India’s leading spinner Ravichandran Ashwin felt that the IPL provided the ideal stepping stone for domestic cricketers to make their mark in international cricket. The 29-year-old Chennai off spinner who made his debut for Rising Pune Supergiants against Mumbai Indians on Saturday revealed at length how the IPL experience worked wonders for domestic cricketers.
“International cricket is all about one’s ability to deliver under immense pressure. And I think when the Indian youngsters rub shoulders with international cricketers, they realise how to handle pressure at the big stage. I feel this ability to perform under pressure is the biggest advantage an upcoming Indian cricketer gets while playing in the IPL," Ashwin said.
Another factor that Ashwin feels helps the Indian domestic cricketers playing in the IPL is the sheer experience they get. “When a young cricketer gets to share the dressing room with a reputed international cricketer, he gets to see and learn a lot of things. A young domestic cricketer will never get to see and share the first hand experience of interacting with an international player at any other platform,” Ashwin added.
Moving away from the youngsters, Ashwin said he was excited to start a new innings with the Pune franchise.
“It’s not difficult in that sense. I am certainly looking forward to playing for a new team. In this particular franchise, everything is new for them as well. As they are making it to IPL for the first time, they need to get the logistics, team dynamics... Because you will lose a few games and that’s the nature of this tournament.
"If you lose some close games also, you have to live with it and not press forward. The franchise and players working together is the biggest challenge and the best thing in this IPL,” he said.
The 29-year-old praised the team’s batting powerhouse and England exiled batsman Kevin Pietersen to fire for the new franchise. "I Think KP (Pietersen) is hitting the ball really well. He is one of the finest players I have seen and do well in India from a foreign batsman perspective. He has done really well in Tests as well.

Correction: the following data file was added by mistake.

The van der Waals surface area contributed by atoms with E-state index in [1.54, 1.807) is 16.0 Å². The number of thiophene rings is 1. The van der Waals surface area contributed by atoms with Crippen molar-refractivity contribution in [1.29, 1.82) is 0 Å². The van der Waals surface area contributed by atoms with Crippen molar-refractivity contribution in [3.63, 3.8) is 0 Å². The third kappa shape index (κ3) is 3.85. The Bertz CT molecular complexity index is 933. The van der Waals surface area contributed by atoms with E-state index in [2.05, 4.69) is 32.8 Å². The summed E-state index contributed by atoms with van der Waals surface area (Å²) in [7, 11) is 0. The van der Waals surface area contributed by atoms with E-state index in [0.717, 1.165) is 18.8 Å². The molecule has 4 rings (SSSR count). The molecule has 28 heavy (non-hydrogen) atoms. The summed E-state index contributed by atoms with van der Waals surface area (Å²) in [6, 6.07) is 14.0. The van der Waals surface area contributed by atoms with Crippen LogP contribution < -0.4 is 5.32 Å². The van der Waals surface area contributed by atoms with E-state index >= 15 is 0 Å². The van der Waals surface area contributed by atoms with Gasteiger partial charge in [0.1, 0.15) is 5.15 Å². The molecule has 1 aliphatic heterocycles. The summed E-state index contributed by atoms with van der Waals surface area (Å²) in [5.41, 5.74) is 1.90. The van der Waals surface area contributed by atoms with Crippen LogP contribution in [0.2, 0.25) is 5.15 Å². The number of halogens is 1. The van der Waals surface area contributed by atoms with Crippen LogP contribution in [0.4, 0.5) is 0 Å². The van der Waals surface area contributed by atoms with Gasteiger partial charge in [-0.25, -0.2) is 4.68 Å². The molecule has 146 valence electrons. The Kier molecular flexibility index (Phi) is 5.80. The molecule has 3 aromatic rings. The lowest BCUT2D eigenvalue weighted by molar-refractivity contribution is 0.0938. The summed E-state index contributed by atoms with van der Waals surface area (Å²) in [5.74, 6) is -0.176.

"He is a great striker of the ball. I am looking forward to see him bat. We will know when the games go on — I am sure he is good enough to do it. I am very confident,” he said.
Meanwhile Ashwin said that he should not be made a villain for bowling one of the two no-balls which proved to be a crucial factor in India's World Twenty20 semifinal loss to the West Indies. . Ashwin's was one of the no balls which gave Man of the Match Lendl Simmons a reprieve and helped him anchor West Indies' successful chase of a stiff target of 193 at the Wankhede Stadium here.
“The day I went back home my dog had heat stroke. He had fits. It just showed me what is more important and what is very very important in life. I did not turn up a piece of paper for next three days. I haven't read about what people had said," Ashwin said
"There have been good enough journalists and knowledgeable people who said I had not bowled a no-ball for ages and to have bowled one no ball, I don't become a villain. If that's the perception I don't know how to counter that," the bowler said at a media conference.
Ashwin was widely castigated in the media for bowling a no-ball - being a spinner - off which he had Simmons caught at point, only for the batsman to escape on 15 and play a match-winning innings that knocked India out of the World T20 nine days ago.
Ashwin took umbrage when a scribe asked him how he felt bowling with the wet ball because of dew, as the West Indies inched closer to India's total.
"When there was dew I did not bowl. It's better you ask someone who actually bowled, to be very honest. I don't know how it felt with the dew on. It's very amusing because with the first 12 balls I bowled, I created a wicket opportunity as well," he retorted.